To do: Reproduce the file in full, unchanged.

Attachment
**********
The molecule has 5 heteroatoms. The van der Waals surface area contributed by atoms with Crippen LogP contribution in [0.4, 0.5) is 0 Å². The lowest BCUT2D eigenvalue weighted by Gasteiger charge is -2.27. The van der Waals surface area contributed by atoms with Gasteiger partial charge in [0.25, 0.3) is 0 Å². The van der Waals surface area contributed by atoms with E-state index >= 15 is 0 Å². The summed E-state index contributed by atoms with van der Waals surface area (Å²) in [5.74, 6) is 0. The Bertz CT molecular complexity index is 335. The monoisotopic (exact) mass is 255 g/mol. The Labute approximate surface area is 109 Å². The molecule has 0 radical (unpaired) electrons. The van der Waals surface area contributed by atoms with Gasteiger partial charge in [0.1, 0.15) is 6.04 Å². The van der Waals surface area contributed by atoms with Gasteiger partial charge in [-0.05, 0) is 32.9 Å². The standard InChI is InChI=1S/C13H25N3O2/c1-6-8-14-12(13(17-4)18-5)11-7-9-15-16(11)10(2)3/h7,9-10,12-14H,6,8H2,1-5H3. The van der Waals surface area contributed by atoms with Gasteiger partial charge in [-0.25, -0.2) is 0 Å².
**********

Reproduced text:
The molecule has 5 heteroatoms. The van der Waals surface area contributed by atoms with Crippen LogP contribution in [0.4, 0.5) is 0 Å². The lowest BCUT2D eigenvalue weighted by Gasteiger charge is -2.27. The van der Waals surface area contributed by atoms with Gasteiger partial charge in [0.25, 0.3) is 0 Å². The van der Waals surface area contributed by atoms with E-state index >= 15 is 0 Å². The summed E-state index contributed by atoms with van der Waals surface area (Å²) in [5.74, 6) is 0. The Bertz CT molecular complexity index is 335. The monoisotopic (exact) mass is 255 g/mol. The Labute approximate surface area is 109 Å². The molecule has 0 radical (unpaired) electrons. The van der Waals surface area contributed by atoms with Gasteiger partial charge in [0.1, 0.15) is 6.04 Å². The van der Waals surface area contributed by atoms with Gasteiger partial charge in [-0.05, 0) is 32.9 Å². The standard InChI is InChI=1S/C13H25N3O2/c1-6-8-14-12(13(17-4)18-5)11-7-9-15-16(11)10(2)3/h7,9-10,12-14H,6,8H2,1-5H3. The van der Waals surface area contributed by atoms with Gasteiger partial charge in [-0.25, -0.2) is 0 Å².